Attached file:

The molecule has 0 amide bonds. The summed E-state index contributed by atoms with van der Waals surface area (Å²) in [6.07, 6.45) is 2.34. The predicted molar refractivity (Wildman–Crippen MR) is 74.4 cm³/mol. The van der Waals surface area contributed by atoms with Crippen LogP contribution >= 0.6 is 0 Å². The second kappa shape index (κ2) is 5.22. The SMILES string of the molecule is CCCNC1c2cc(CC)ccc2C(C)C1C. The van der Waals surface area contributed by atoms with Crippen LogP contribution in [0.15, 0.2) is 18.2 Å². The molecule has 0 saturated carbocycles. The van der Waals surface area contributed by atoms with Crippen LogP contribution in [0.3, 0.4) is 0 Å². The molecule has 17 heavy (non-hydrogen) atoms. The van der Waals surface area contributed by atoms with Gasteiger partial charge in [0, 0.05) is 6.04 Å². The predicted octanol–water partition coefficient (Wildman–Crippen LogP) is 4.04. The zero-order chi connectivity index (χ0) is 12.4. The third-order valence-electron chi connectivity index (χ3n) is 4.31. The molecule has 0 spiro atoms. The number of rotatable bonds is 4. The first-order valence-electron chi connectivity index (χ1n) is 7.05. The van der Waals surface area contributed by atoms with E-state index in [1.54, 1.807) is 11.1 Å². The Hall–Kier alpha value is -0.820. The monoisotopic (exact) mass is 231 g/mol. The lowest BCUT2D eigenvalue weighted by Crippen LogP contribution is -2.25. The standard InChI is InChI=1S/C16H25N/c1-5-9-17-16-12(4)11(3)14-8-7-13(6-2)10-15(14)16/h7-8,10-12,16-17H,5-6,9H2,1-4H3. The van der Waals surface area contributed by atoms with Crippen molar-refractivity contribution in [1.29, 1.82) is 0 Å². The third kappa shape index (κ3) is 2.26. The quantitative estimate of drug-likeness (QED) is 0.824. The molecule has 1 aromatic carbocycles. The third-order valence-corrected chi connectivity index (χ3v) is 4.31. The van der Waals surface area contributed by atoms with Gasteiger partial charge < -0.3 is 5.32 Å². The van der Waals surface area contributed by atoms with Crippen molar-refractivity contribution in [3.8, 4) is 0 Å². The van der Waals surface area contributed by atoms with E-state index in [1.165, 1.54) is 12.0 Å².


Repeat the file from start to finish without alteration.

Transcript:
The molecule has 0 amide bonds. The summed E-state index contributed by atoms with van der Waals surface area (Å²) in [6.07, 6.45) is 2.34. The predicted molar refractivity (Wildman–Crippen MR) is 74.4 cm³/mol. The van der Waals surface area contributed by atoms with Crippen LogP contribution >= 0.6 is 0 Å². The second kappa shape index (κ2) is 5.22. The SMILES string of the molecule is CCCNC1c2cc(CC)ccc2C(C)C1C. The van der Waals surface area contributed by atoms with Crippen LogP contribution in [0.15, 0.2) is 18.2 Å². The molecule has 0 saturated carbocycles. The van der Waals surface area contributed by atoms with Crippen LogP contribution in [0.3, 0.4) is 0 Å². The molecule has 17 heavy (non-hydrogen) atoms. The van der Waals surface area contributed by atoms with Gasteiger partial charge in [0, 0.05) is 6.04 Å². The predicted octanol–water partition coefficient (Wildman–Crippen LogP) is 4.04. The zero-order chi connectivity index (χ0) is 12.4. The third-order valence-electron chi connectivity index (χ3n) is 4.31. The molecule has 0 spiro atoms. The number of rotatable bonds is 4. The first-order valence-electron chi connectivity index (χ1n) is 7.05. The van der Waals surface area contributed by atoms with E-state index in [1.54, 1.807) is 11.1 Å². The Hall–Kier alpha value is -0.820. The monoisotopic (exact) mass is 231 g/mol. The lowest BCUT2D eigenvalue weighted by Crippen LogP contribution is -2.25. The standard InChI is InChI=1S/C16H25N/c1-5-9-17-16-12(4)11(3)14-8-7-13(6-2)10-15(14)16/h7-8,10-12,16-17H,5-6,9H2,1-4H3. The van der Waals surface area contributed by atoms with Crippen molar-refractivity contribution in [1.29, 1.82) is 0 Å². The third kappa shape index (κ3) is 2.26. The quantitative estimate of drug-likeness (QED) is 0.824. The molecule has 1 aromatic carbocycles. The third-order valence-corrected chi connectivity index (χ3v) is 4.31. The van der Waals surface area contributed by atoms with Gasteiger partial charge < -0.3 is 5.32 Å². The van der Waals surface area contributed by atoms with Crippen molar-refractivity contribution in [3.8, 4) is 0 Å². The van der Waals surface area contributed by atoms with E-state index in [1.165, 1.54) is 12.0 Å².